MUSIC: Chieftains, Monkeys and Heads
Admittedly, there are worse fates than having a pile of new CDs you've been desperately meaning to review... But as I clear up the backlog, here's a look at a couple recent reviews I wrote for my second online home at BlogCritics and other ramblings...
The Chieftains, "The Essential Chieftains"
If there's a lack of green in your wardrobe, consider loading "The Essential Chieftains" on your iPod this St. Patrick's Day to celebrate your Irish side ... and avoid any unwanted pinches. This new two-CD, sprawling anthology features the best of Ireland's leading band. For novices unsure where to begin with the band's approximately 40 albums over the past four decades, "The Essential Chieftains" is the place to start. This compilation focuses on their work from the 1960s to 2003, collecting for the first time together their work on several different record labels. "The Essential Chieftains" is nicely split into two complementary discs: "The Chieftains' Roots," focusing heavily on more traditional instrumentals, jigs and reels, and Disc 2, "The Chieftains and Friends," which includes collaborations over the years with a cast of all-stars including Sting, Elvis Costello, Ricky Skaggs, Alison Krauss, Jackson Browne and many more. If you're wanting that classic pipes-heavy, cheery Irish bounce, Disc 1 offers it in spades. Disc 2 has the sound of a slightly tipsy, mad all-star jam that lasts for hours, and the many voices contributing to the Chieftains sound gives it a nicely diverse feel. Particular highlights include Van Morrison's clarion voice on "Shenandoah," Irishwoman Sinéad O'Connor on the magnificently epic "The Foggy Dew," and Skaggs's countrified turn on "Cotton-Eyed Joe." You'll also find The Nitty Gritty Dirt Band, Béla Fleck and Nanci Griffith popping up on Disc 2. The Chieftains long ago reached beyond Ireland's borders for influences - you'll find guest stars like a Chinese ensemble in a track from 1987's "The Chieftains in China," or a Spanish flavor to the jaunty "Guadalupe," which features guest spots by Los Lobos and Linda Ronstadt. Chieftains aficionados will appreciate the survey of their career this 35-track set offers, but it's perhaps even better for newcomers — who can get a healthy sampling of one of the leading popularizers of world music. (Want the full review? Head over to BlogCritics and read it here)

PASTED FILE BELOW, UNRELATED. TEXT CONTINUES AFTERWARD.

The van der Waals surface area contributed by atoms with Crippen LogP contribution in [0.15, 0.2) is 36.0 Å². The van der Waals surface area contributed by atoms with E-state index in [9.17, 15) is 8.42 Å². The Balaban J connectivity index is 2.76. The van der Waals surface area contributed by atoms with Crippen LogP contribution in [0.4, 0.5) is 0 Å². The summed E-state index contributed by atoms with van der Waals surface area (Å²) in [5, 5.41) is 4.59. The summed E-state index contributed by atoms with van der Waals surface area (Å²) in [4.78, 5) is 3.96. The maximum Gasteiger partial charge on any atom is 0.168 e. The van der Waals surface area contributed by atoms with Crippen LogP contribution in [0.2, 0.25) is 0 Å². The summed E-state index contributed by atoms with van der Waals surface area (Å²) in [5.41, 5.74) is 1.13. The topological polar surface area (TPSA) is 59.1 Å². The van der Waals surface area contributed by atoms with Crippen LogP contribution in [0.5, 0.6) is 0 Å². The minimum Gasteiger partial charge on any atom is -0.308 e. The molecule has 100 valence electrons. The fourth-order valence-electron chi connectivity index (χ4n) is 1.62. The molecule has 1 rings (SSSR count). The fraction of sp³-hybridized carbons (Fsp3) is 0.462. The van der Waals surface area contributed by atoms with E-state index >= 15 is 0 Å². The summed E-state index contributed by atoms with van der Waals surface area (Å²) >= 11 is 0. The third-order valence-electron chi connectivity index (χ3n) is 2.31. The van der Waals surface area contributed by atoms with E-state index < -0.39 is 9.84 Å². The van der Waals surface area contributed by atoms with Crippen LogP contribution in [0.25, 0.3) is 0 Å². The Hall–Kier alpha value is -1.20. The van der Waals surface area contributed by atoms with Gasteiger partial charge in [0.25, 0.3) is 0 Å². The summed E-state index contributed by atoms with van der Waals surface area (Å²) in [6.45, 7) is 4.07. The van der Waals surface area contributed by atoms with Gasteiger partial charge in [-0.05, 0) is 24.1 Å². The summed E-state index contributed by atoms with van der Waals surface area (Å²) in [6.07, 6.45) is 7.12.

Arctic Monkeys, "Whatever People Say I Am, That's What I Am Not"